Comparative Study of Conventional, Fuzzy Logic and Neural PID Speed Controllers with Torque Ripple Minimization for an Axial Magnetic Flux Switched Reluctance Motor ()

Eric S. Sanches^{}, José A. Santisteban^{}

Electrical Engineering Department, Mechanical Engineering Postgraduate Program (PGMEC), Fluminense Federal University, Niterói, Brazil.

**DOI: **10.4236/eng.2014.611065
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Electrical Engineering Department, Mechanical Engineering Postgraduate Program (PGMEC), Fluminense Federal University, Niterói, Brazil.

Three speed controllers for an axial magnetic flux switched reluctance motor with only one stator, are described and experimentally tested. As it is known, when current pulses are imposed in their windings, high ripple torque is obtained. In order to reduce this ripple, a control strategy with modified current shapes is proposed. A workbench consisting of a machine prototype and the control system based on a microcontroller was built. These controllers were: a conventional PID, a fuzzy logic PID and a neural PID type. From experimental results, the effective reduction of the torque ripple was confirmed and the performance of the controllers was compared.

Keywords

Axial Flux SRM, PID Speed Controller, Fuzzy Logic PID Speed Controller, Neural PID Speed Controller, Torque Ripple Minimization, Current Shape Control Strategy

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Sanches, E. and Santisteban, J. (2014) Comparative Study of Conventional, Fuzzy Logic and Neural PID Speed Controllers with Torque Ripple Minimization for an Axial Magnetic Flux Switched Reluctance Motor. *Engineering*, **6**, 655-669. doi: 10.4236/eng.2014.611065.

1. Introduction

The radial magnetic flux version of switched reluctance motors (SRM) has been widely used in many variable speed industrial applications and some advantages have been reported: high torque output, wide range of operating speed, geometrical simplicity, reliability and robustness [1] [2] . In the case of an axial flux SRM (AFSRM) the air gap magnetic flux is parallel to the rotation axis. As the AFSRM can have a smaller axis length than the radial magnetic flux motor, it is believed that it is a good solution for use in applications where size is important, as in electric cars, for instance.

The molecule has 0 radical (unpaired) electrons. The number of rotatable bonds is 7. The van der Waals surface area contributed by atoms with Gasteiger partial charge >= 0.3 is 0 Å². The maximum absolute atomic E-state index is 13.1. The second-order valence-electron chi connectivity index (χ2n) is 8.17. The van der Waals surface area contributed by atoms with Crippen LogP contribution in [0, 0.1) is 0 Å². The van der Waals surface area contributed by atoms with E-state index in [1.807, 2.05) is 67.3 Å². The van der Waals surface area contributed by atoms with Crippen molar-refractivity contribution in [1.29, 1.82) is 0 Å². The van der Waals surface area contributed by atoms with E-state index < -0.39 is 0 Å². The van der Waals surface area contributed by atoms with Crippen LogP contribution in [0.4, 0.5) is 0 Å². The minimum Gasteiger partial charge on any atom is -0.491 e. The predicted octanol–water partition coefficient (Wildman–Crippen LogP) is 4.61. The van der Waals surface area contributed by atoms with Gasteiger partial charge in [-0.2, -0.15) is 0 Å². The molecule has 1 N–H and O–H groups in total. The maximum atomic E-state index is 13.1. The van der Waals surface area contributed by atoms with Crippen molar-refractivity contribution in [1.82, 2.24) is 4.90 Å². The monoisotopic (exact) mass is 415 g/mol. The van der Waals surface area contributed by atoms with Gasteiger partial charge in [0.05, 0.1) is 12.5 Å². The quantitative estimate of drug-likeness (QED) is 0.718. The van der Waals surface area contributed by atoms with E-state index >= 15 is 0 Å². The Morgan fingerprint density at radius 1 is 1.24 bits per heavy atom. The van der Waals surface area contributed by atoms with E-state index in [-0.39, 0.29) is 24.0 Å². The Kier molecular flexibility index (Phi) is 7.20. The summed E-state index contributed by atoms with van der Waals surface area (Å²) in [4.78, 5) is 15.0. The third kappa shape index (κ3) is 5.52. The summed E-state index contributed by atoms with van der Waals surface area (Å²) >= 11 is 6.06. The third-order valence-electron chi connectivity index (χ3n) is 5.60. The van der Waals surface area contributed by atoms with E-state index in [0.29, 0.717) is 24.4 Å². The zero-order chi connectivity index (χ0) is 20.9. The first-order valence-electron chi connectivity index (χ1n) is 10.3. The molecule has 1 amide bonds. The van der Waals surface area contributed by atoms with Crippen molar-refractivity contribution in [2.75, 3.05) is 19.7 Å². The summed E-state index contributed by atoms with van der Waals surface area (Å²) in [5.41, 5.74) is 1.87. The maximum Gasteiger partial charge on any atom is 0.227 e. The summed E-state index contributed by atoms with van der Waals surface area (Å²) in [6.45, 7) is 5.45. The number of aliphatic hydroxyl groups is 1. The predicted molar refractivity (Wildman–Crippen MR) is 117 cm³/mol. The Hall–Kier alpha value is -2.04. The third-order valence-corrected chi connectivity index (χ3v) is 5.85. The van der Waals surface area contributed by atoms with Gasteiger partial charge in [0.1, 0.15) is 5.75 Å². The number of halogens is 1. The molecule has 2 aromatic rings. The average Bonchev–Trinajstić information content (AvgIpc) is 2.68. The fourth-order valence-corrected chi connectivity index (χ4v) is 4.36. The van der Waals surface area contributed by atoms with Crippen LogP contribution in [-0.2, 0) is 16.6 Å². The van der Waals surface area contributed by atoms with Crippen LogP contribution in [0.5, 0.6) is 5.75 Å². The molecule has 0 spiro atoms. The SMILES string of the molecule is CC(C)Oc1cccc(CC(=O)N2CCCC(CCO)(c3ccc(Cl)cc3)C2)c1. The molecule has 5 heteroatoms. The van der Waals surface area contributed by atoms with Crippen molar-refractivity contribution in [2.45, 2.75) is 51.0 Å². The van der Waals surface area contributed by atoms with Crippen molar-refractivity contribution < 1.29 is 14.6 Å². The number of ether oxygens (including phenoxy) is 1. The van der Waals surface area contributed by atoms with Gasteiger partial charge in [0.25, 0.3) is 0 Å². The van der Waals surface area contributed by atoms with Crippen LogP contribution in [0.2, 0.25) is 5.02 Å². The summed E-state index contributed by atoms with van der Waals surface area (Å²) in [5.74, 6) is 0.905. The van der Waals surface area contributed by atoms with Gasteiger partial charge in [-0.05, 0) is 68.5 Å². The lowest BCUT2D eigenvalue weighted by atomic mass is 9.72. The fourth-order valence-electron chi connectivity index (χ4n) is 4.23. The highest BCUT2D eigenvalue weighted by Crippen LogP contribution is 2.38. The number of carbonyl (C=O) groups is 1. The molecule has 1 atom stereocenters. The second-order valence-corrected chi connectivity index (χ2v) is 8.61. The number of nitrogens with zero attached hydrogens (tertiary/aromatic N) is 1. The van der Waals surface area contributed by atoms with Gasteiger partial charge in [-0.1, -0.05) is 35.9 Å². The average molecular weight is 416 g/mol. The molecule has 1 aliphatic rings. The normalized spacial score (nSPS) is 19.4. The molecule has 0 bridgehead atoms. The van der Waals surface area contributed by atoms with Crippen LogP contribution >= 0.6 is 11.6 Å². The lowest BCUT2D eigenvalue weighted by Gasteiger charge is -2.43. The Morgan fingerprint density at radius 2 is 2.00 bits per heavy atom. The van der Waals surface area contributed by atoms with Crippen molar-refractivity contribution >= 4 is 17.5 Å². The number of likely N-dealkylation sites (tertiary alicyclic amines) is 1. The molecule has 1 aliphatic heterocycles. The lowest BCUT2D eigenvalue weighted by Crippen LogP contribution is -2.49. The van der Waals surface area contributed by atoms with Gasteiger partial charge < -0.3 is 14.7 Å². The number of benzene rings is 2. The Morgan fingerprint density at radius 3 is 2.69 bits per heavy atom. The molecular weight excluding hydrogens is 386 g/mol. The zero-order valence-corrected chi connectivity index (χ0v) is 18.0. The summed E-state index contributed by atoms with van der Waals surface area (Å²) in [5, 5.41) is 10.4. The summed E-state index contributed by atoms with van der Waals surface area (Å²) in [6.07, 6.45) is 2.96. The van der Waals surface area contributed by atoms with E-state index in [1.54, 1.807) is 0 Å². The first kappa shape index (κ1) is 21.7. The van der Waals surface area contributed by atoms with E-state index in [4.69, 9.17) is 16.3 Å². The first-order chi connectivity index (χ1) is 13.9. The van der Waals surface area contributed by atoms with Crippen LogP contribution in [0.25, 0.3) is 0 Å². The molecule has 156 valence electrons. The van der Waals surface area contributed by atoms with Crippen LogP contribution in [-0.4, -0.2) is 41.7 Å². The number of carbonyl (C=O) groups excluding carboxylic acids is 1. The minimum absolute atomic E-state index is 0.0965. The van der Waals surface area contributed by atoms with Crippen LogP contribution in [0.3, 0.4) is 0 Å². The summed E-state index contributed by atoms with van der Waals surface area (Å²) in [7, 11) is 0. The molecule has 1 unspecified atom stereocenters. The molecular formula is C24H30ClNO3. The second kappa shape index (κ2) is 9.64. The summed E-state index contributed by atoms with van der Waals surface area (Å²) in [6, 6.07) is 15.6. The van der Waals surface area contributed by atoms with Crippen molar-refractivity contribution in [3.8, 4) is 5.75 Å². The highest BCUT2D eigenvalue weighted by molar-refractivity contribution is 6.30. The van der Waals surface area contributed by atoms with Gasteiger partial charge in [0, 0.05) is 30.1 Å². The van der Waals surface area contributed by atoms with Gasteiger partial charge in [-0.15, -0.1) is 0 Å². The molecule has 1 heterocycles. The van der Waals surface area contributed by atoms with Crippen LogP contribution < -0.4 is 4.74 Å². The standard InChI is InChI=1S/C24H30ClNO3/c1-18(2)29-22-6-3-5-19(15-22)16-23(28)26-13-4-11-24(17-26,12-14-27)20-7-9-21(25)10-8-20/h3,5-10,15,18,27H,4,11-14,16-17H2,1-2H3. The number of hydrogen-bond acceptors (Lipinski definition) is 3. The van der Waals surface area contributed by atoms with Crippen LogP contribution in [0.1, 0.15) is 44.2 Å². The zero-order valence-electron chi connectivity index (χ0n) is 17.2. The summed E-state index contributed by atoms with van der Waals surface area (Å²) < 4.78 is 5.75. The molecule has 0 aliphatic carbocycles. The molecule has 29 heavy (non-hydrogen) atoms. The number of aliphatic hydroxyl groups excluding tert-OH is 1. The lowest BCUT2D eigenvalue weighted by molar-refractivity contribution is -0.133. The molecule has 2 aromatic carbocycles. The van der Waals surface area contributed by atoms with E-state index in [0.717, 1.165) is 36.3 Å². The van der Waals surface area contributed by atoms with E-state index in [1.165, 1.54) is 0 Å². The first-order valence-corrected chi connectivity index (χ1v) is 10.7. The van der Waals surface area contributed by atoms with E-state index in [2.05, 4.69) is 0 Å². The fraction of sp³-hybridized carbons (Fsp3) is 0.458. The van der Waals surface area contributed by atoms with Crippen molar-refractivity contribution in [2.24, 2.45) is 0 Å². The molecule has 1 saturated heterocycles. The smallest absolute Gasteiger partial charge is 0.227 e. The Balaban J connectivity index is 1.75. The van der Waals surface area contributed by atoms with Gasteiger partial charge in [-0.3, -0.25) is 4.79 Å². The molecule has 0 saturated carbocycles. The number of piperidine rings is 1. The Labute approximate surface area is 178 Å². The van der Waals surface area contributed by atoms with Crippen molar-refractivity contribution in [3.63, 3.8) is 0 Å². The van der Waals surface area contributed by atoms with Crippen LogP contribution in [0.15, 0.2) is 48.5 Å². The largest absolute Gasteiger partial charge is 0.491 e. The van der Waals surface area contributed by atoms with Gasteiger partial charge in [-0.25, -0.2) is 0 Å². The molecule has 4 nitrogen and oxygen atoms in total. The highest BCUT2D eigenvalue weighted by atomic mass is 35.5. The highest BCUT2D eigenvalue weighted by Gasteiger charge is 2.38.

The switched reluctance motor (SRM) analyses are complex because of their doubly salient pole structure and nonlinear magnetic characteristics. The developed torque is a nonlinear function of the currents applied to the stator windings and their inductances, which depend on the rotor position. Nevertheless, with an appropriate control system, minimum ripple torque can be obtained.

From literature, it can be observed that many works are related to radial flux SRM; however few works are related to axial flux SRM [3] . Some of them refer to axial flux SRM with two stators [4] -[6] , but in this paper the motor has only one stator. With respect to the control strategies, several strategies are reported [7] -[9] .

For ordinary radial flux SRM, the mutual inductances of the stator windings are considered small [10] and most researchers do not take them into account. For AFSRM this is not true because the magnetic flux paths are quite different to those found in radial flux SRM. In this work, the AFSRM self and mutual inductances were estimated based on the three-dimensional finite element method and then they were used in the motor electromechanical model.

When voltages or current pulses are imposed in the stator windings, the level of torque ripple is high, if compared with other kind of motors, which is the primary disadvantage of SRM as it contributes to the vibration and acoustic noise. For this reason, the imposition of different current shapes to reduce the torque ripple appears as an interesting solution. In this work, the procedure to obtain alternatives shapes is described and the effectiveness of this strategy is experimentally tested in an AFSRM prototype. Even more, in order to evaluate the performance of different kinds of speed controllers, three PID types were implemented: a conventional, a fuzzy logic and a neural based approach. Although in different levels the experimental results confirm the reduction of torque ripple, there are also differences with respect to the execution time and the speed response.

2. The Axial Flux SRM Prototype